If your aphasia is due to a stroke or head injury, you'll probably first be seen by an emergency room physician. You'll then be seen by a doctor who specializes in disorders of the nervous system (neurologist), and you may eventually be referred to a speech-language pathologist for rehabilitation.
Because this condition generally arises as an emergency, you won't have any time to prepare. If possible, bring any medications or supplements that you take with you to the hospital so that your doctor is aware of what you've taken.
When you have follow-up appointments, you'll likely need a friend or loved one to drive you to your doctor's office. In addition, this person may be able to help you communicate with your doctor.
Some questions a loved one or friend may want to ask your doctor include:
- What's the most likely cause of these speech difficulties?
- Are any tests needed?
- Is aphasia temporary or long lasting?
- What treatments are available for aphasia, and which do you recommend?
- Are there any types of services available, such as speech-language therapy or home health assistance?
- Is there any way to help my loved one understand others or communicate more effectively?
What to expect from your doctor
Your doctor will likely have questions, too. A loved one or friend can help your doctor get the information he or she needs. Your doctor may ask:
May. 08, 2012
- When did the symptoms first start?
- Do you understand what others are saying?
- Do others understand what you're saying?
- Has the aphasia been continuous, or does it come and go?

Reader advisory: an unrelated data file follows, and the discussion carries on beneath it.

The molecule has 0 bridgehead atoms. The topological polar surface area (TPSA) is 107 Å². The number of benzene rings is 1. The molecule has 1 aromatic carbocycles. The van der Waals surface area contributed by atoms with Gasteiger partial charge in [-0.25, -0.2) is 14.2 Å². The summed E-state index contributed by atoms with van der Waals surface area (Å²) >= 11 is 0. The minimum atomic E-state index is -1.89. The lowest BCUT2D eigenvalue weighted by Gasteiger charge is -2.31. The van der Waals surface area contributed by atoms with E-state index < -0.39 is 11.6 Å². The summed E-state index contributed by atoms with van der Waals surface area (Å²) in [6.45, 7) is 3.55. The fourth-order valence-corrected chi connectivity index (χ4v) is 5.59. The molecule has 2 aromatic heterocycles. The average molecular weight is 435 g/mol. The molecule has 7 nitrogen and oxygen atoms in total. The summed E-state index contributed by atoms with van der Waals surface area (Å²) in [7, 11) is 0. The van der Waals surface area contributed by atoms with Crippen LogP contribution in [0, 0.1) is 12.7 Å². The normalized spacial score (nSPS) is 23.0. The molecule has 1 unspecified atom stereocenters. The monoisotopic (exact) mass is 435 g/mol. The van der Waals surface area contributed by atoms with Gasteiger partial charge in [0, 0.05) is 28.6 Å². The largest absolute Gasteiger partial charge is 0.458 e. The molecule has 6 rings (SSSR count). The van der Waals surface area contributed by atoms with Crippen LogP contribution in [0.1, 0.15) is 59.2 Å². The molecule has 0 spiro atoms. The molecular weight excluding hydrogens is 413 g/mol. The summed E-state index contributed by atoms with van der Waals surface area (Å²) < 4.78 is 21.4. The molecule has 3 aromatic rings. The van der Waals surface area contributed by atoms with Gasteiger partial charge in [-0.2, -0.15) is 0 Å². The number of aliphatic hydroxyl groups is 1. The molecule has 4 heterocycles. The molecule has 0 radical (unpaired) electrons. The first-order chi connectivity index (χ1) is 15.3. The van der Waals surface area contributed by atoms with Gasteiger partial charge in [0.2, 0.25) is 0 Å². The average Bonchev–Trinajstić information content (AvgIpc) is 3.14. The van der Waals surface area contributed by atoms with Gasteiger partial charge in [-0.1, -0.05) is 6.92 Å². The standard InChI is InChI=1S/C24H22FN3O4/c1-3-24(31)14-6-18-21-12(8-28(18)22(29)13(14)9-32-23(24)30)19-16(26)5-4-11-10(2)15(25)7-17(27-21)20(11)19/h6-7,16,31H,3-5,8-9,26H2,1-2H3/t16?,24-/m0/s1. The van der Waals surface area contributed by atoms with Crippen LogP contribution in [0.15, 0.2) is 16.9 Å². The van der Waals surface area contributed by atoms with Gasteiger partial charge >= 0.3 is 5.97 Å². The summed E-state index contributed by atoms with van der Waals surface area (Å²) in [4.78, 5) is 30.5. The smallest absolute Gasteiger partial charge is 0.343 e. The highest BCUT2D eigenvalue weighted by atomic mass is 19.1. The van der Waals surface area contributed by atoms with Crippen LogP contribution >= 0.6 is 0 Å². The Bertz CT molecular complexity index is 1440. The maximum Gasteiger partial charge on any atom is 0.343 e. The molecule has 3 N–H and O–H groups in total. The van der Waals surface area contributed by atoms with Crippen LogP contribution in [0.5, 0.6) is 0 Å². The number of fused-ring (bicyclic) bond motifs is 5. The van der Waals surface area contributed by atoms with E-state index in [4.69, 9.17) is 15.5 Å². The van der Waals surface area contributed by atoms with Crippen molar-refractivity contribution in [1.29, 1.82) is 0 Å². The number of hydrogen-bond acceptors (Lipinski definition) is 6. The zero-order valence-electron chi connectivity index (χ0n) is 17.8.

- Have you noticed any changes in your speech — such as the way you move your jaw, tongue and lips to make speech sounds — or the sound of your voice?
- Have you noticed any changes in your ability to understand what you read or your ability to spell and write sentences?
- Clark DG. Approach to the patient with aphasia. http://www.uptodate.com/index. Accessed March 7, 2012.
- Aphasia. The Merck Manuals: The Merck Manual for Healthcare Professionals. http://www.merckmanuals.com/professional/neurologic_disorders/function_and_dysfunction_of_the_cerebral_lobes/aphasia.html#v1034169. Accessed March 23, 2012.
- Aphasia. American Speech-Language-Hearing Association. http://www.asha.org/public/speech/disorders/Aphasia.htm. Accessed March 23, 2012.
- Clark DG. Aphasia: Prognosis and treatment. http://www.uptodate.com/ index. Accessed March 7, 2012.
- Aphasia. National Institute on Deafness and Other Communication Disorders. http://www.nidcd.nih.gov/health/voice/Pages/aphasia.aspx. Accessed March 23, 2012.
- Aphasia: Benefits of speech-language pathology services. American Speech-Language-Hearing Association. http://www.asha.org/public/speech/disorders/AphasiaSLPBenefits.htm. Accessed March 23, 2012.
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